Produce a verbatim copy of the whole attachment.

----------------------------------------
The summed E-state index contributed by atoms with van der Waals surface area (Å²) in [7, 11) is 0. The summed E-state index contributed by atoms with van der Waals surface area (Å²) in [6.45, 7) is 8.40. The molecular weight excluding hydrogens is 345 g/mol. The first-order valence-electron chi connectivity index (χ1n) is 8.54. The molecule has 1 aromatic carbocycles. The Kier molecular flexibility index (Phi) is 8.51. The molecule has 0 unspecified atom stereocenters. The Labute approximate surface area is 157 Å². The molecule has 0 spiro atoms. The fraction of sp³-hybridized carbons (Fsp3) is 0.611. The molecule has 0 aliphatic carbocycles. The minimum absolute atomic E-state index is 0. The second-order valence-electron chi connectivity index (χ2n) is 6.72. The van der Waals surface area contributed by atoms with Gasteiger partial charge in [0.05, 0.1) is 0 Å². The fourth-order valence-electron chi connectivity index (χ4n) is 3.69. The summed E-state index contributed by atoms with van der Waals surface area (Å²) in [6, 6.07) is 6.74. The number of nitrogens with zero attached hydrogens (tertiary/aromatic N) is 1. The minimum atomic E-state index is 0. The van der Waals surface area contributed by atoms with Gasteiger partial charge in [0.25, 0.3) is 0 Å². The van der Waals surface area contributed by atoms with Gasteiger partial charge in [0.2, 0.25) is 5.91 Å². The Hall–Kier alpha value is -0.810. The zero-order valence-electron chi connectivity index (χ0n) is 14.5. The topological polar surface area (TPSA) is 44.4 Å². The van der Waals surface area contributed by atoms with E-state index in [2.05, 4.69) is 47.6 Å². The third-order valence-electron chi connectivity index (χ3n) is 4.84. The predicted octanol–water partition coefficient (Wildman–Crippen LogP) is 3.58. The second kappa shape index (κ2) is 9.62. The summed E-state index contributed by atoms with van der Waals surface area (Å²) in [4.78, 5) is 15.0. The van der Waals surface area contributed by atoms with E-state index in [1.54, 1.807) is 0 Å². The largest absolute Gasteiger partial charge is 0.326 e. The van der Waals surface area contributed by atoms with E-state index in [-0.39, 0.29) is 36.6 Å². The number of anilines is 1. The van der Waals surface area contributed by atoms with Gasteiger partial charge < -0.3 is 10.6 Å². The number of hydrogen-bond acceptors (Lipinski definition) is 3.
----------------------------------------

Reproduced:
The summed E-state index contributed by atoms with van der Waals surface area (Å²) in [7, 11) is 0. The summed E-state index contributed by atoms with van der Waals surface area (Å²) in [6.45, 7) is 8.40. The molecular weight excluding hydrogens is 345 g/mol. The first-order valence-electron chi connectivity index (χ1n) is 8.54. The molecule has 1 aromatic carbocycles. The Kier molecular flexibility index (Phi) is 8.51. The molecule has 0 unspecified atom stereocenters. The Labute approximate surface area is 157 Å². The molecule has 0 spiro atoms. The fraction of sp³-hybridized carbons (Fsp3) is 0.611. The molecule has 0 aliphatic carbocycles. The minimum absolute atomic E-state index is 0. The second-order valence-electron chi connectivity index (χ2n) is 6.72. The van der Waals surface area contributed by atoms with Gasteiger partial charge in [0.05, 0.1) is 0 Å². The fourth-order valence-electron chi connectivity index (χ4n) is 3.69. The summed E-state index contributed by atoms with van der Waals surface area (Å²) in [6, 6.07) is 6.74. The number of nitrogens with zero attached hydrogens (tertiary/aromatic N) is 1. The minimum atomic E-state index is 0. The van der Waals surface area contributed by atoms with Gasteiger partial charge in [0.25, 0.3) is 0 Å². The van der Waals surface area contributed by atoms with Gasteiger partial charge in [0.2, 0.25) is 5.91 Å². The Hall–Kier alpha value is -0.810. The zero-order valence-electron chi connectivity index (χ0n) is 14.5. The topological polar surface area (TPSA) is 44.4 Å². The van der Waals surface area contributed by atoms with E-state index in [2.05, 4.69) is 47.6 Å². The third-order valence-electron chi connectivity index (χ3n) is 4.84. The predicted octanol–water partition coefficient (Wildman–Crippen LogP) is 3.58. The second kappa shape index (κ2) is 9.62. The summed E-state index contributed by atoms with van der Waals surface area (Å²) in [4.78, 5) is 15.0. The van der Waals surface area contributed by atoms with E-state index in [1.54, 1.807) is 0 Å². The largest absolute Gasteiger partial charge is 0.326 e. The van der Waals surface area contributed by atoms with E-state index in [-0.39, 0.29) is 36.6 Å². The number of anilines is 1. The van der Waals surface area contributed by atoms with Gasteiger partial charge < -0.3 is 10.6 Å². The number of hydrogen-bond acceptors (Lipinski definition) is 3.